More information

KINETIC THEORY OF MATTER - molecules in matter are always in motion - speed of molecules is proportional to the temperature

KINETIC THEORY OF MATTER - molecules in matter are always in motion - speed of molecules is proportional to the temperature 1 KINETIC TERY F MATTER - molecules in matter are always in motion - speed of molecules is proportional to the temperature TE STATES F MATTER 1. Gas a) ideal gas - molecules move freely - molecules have

More information

7. Gases, Liquids, and Solids 7.1 Kinetic Molecular Theory of Matter

7. Gases, Liquids, and Solids 7.1 Kinetic Molecular Theory of Matter 7. Gases, Liquids, and Solids 7.1 Kinetic Molecular Theory of Matter Kinetic Molecular Theory of Matter The Kinetic Molecular Theory of Matter is a concept that basically states that matter is composed

More information

Chem 112 Intermolecular Forces Chang From the book (10, 12, 14, 16, 18, 20,84,92,94,102,104, 108, 112, 114, 118 and 134)

Chem 112 Intermolecular Forces Chang From the book (10, 12, 14, 16, 18, 20,84,92,94,102,104, 108, 112, 114, 118 and 134) Chem 112 Intermolecular Forces Chang From the book (10, 12, 14, 16, 18, 20,84,92,94,102,104, 108, 112, 114, 118 and 134) 1. Helium atoms do not combine to form He 2 molecules, What is the strongest attractive

More information

Intermolecular Forces

Intermolecular Forces Intermolecular Forces: Introduction Intermolecular Forces Forces between separate molecules and dissolved ions (not bonds) Van der Waals Forces 15% as strong as covalent or ionic bonds Chapter 11 Intermolecular

More information

Chapter 12 - Liquids and Solids

Chapter 12 - Liquids and Solids Chapter 12 - Liquids and Solids 12-1 Liquids I. Properties of Liquids and the Kinetic Molecular Theory A. Fluids 1. Substances that can flow and therefore take the shape of their container B. Relative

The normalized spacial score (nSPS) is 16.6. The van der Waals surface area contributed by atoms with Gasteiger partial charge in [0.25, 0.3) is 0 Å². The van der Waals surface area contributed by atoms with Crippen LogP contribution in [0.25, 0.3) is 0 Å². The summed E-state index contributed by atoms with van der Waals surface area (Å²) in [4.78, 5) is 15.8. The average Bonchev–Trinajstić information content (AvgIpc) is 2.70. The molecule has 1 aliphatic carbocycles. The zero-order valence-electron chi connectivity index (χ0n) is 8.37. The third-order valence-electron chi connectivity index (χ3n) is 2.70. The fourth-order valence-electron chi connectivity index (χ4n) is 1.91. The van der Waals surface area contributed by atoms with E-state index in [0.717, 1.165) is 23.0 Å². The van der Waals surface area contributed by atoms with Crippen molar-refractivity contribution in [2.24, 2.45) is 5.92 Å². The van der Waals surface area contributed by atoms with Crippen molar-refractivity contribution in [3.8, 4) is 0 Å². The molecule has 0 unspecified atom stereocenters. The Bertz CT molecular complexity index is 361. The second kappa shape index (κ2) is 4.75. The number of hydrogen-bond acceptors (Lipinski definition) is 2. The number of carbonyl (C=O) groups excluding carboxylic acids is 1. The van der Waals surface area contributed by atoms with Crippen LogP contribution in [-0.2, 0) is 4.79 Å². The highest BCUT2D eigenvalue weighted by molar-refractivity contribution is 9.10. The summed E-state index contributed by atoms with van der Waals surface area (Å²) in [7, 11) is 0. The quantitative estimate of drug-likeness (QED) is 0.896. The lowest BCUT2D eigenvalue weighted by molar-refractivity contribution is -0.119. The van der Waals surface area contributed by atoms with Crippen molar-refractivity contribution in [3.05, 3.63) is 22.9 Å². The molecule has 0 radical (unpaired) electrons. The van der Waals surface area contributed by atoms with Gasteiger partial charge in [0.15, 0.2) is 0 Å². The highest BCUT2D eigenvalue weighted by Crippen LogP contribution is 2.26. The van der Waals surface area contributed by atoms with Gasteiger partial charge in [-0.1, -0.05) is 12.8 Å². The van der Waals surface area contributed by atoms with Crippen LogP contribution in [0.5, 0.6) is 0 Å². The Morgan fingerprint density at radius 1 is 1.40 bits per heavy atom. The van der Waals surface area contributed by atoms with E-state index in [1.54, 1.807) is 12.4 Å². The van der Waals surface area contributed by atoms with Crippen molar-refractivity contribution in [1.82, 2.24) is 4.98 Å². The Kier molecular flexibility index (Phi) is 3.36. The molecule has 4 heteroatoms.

More information

INTERMOLECULAR FORCES

INTERMOLECULAR FORCES INTERMOLECULAR FORCES Intermolecular forces- forces of attraction and repulsion between molecules that hold molecules, ions, and atoms together. Intramolecular - forces of chemical bonds within a molecule

More information

10.7 Kinetic Molecular Theory. 10.7 Kinetic Molecular Theory. Kinetic Molecular Theory. Kinetic Molecular Theory. Kinetic Molecular Theory

10.7 Kinetic Molecular Theory. 10.7 Kinetic Molecular Theory. Kinetic Molecular Theory. Kinetic Molecular Theory. Kinetic Molecular Theory The first scheduled quiz will be given next Tuesday during Lecture. It will last 5 minutes. Bring pencil, calculator, and your book. The coverage will be pp 364-44, i.e. Sections 0.0 through.4. 0.7 Theory

More information

States of Matter CHAPTER 10 REVIEW SECTION 1. Name Date Class. Answer the following questions in the space provided.

States of Matter CHAPTER 10 REVIEW SECTION 1. Name Date Class. Answer the following questions in the space provided. CHAPTER 10 REVIEW States of Matter SECTION 1 SHORT ANSWER Answer the following questions in the space provided. 1. Identify whether the descriptions below describe an ideal gas or a real gas. ideal gas